• So true! The thing is that the old stuff is really hard and expensive to maintain. Plus it takes up huge amounts of space, a warehouse of old electromechanical switches can be services by a single cabinet's new equipment! – GdD Oct 1 '12 at 10:52
  • 1
    @GdD An order of magnitude more than that unless sources I've read have gotten their stats crossed. There was one building to rack level consolidation when they replaced electromechanical switches with first generation digital ones; and a second round of consolidation is going on now as the POTS upstream systems are being replaced with IP based telephony. – Dan Neely Oct 1 '12 at 17:46

In digital communication, for the most part, information is not modified in any way when transmitted over a medium (presuming the use of appropriate noise reduction and error correction schemes). This makes impossible to infer, just by looking at the received data alone, whether the communication was hacked. The only realistic way improve to the security of your connection is by having an elaborate encryption-decryption mechanism on both ends of the communication channel.

To my knowledge there's no such mechanism in place for phone calls. It would be really interesting if companies like AT&T would start offering encrypted channels to VIP users, which would require both the caller and the receiver to have an encryption password for making important calls. If correctly implemented, at least in theory, even the service provider shouldn't be able to tap into the conversations.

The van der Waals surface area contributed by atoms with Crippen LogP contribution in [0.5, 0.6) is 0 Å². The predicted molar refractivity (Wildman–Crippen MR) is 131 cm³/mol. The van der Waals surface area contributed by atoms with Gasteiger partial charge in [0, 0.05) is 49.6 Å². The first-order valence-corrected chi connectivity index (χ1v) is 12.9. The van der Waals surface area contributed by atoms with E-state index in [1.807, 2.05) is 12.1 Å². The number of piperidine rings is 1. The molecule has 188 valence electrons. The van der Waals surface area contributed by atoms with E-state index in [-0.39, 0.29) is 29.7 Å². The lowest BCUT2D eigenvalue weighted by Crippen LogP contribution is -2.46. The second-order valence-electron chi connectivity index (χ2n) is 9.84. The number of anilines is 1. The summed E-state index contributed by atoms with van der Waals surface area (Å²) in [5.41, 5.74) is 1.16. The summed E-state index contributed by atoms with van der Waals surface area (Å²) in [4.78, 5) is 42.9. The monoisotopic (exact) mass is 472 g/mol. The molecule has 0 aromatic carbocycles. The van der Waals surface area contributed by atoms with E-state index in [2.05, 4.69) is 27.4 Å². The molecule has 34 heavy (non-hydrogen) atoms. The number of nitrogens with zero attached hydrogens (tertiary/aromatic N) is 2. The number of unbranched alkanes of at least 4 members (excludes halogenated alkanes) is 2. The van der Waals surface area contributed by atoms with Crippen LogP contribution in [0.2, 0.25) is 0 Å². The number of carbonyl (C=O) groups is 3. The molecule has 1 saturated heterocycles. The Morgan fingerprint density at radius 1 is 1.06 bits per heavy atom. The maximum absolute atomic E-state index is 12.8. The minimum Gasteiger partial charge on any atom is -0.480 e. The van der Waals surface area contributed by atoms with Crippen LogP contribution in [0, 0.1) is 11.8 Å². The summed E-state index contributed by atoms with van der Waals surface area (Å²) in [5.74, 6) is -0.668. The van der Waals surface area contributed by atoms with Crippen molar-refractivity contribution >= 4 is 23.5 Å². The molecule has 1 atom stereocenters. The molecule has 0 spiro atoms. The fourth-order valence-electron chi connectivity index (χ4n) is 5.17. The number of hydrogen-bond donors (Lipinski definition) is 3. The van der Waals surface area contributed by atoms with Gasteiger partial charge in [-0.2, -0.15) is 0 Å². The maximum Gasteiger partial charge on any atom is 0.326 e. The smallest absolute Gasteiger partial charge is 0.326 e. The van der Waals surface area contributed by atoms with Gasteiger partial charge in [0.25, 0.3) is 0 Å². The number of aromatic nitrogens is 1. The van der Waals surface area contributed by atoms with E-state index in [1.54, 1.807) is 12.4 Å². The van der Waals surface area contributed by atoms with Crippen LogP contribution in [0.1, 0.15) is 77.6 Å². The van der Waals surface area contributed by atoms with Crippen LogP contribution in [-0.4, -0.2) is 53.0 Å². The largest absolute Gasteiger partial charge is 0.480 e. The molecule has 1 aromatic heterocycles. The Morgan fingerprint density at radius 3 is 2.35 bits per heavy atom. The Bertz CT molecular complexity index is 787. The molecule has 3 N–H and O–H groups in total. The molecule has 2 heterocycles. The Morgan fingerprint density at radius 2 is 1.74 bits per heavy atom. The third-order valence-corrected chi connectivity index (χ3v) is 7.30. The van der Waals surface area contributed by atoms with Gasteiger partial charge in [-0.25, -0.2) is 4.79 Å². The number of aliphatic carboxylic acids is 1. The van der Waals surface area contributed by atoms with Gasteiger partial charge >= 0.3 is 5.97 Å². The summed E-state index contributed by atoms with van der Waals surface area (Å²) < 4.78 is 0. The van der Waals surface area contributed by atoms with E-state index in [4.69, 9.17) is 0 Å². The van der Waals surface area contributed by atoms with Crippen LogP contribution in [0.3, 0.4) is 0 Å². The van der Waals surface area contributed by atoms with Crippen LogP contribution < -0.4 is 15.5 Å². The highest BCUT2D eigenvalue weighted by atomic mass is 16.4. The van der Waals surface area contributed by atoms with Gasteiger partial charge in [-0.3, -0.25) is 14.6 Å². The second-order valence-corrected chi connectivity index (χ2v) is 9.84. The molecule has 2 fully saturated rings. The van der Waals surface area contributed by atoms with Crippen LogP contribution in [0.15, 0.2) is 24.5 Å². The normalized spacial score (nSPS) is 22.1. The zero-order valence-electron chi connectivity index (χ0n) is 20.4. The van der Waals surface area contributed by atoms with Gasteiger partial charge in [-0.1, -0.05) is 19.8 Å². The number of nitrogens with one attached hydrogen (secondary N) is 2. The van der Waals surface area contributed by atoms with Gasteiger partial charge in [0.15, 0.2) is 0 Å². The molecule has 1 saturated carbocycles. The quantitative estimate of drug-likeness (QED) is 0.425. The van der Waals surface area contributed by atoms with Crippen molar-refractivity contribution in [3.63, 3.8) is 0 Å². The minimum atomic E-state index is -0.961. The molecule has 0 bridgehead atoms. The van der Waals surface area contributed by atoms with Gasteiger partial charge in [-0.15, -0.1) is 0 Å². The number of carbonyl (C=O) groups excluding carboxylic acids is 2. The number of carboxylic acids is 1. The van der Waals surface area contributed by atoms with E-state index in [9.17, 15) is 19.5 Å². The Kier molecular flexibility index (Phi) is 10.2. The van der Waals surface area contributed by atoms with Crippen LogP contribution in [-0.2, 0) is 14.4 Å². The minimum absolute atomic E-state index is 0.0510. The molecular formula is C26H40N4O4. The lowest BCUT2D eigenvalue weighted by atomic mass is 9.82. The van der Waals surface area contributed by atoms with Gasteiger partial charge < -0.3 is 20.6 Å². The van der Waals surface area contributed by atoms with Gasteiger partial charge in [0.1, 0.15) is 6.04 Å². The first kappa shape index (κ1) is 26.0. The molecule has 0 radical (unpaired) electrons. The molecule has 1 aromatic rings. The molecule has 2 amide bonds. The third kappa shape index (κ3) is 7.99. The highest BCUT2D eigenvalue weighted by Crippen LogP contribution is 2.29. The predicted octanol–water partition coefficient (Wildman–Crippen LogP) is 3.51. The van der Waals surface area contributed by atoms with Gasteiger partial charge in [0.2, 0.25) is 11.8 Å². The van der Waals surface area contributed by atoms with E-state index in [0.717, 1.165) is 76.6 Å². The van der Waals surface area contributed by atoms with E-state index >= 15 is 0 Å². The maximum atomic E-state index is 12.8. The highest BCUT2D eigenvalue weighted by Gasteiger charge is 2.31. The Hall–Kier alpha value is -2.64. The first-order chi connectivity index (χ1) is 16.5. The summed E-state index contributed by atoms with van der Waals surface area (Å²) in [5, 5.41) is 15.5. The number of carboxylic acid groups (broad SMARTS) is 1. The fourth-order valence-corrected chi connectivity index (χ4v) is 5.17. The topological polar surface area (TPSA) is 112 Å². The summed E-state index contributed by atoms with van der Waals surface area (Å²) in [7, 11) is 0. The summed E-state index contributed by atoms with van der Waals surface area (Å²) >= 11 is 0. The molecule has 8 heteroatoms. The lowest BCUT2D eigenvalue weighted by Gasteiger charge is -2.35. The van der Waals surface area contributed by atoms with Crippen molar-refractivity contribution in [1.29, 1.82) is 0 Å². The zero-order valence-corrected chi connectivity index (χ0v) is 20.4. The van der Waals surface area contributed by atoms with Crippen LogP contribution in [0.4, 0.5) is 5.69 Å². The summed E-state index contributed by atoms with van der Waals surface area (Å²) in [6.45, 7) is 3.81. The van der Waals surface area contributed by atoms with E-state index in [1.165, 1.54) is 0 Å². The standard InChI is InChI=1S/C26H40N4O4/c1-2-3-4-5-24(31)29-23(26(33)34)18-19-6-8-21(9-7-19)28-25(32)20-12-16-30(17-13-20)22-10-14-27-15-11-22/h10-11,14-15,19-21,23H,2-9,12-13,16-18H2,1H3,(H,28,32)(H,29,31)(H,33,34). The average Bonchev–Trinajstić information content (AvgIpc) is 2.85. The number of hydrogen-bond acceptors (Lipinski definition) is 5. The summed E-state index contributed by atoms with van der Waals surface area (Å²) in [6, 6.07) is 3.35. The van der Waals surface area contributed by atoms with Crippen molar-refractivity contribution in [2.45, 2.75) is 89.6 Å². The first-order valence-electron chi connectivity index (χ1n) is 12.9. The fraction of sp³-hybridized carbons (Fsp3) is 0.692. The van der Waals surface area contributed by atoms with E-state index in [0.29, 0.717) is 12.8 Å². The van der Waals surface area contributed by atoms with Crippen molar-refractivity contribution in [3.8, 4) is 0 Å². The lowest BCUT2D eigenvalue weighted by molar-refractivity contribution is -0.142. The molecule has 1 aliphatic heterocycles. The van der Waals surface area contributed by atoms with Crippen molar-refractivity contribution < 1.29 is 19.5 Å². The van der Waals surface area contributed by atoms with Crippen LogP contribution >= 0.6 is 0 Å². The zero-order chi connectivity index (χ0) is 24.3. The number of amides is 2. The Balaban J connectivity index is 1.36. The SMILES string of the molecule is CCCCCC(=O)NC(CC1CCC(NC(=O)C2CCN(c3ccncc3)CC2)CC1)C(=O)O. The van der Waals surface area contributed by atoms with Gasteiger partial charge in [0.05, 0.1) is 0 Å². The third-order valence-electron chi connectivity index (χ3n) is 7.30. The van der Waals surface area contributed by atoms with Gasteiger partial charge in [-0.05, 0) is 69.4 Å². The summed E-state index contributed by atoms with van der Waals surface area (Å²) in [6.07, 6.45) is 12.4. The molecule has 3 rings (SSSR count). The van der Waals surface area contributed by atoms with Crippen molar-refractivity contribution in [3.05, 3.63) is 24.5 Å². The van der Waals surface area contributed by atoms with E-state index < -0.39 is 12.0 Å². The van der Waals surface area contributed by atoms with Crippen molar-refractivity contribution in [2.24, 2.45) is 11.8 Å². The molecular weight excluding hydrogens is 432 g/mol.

From what I've read about this kind of stuff, I think it's probably a good bet to just assume that you're already being tracked, and that every conversation is being recorded (at the very minimum by one governmental agency).

Check out the AT&T + NSA warrantless surveillance controversy.


If you are being eavesdropped using an IMSI-Catcher (a fake cell-tower facilitating a Man-in-the-middle attack, in a black van, parked around your house), there are ways to detect them.

One way of doing this is using monitoring-software for special pattern that IMSI-Catchers create in the cell-network. For one typical pattern you need at least two phones for each cell-provider in the area.

IMSI-catcher simulate a network for your phone, but, especially cheaper ones, don't act as a real phone towards the real network. They have various "bugs" like

  • They just work with outgoing calls. Those can be detected by calling the phone. If the phone isn't reachable, you are being eavesdropped.

  • They generally use a directive in the GSM-protocol to disable encryption (since it isn't mandatory). Some phones display that with an opened padlock-symbol. Android could probably be modded to display that info :).

Note that if your provider provides the monitoring to whoever, these devices aren't needed, and there's no technical way to detect it.

protected by Community Aug 6 '13 at 19:22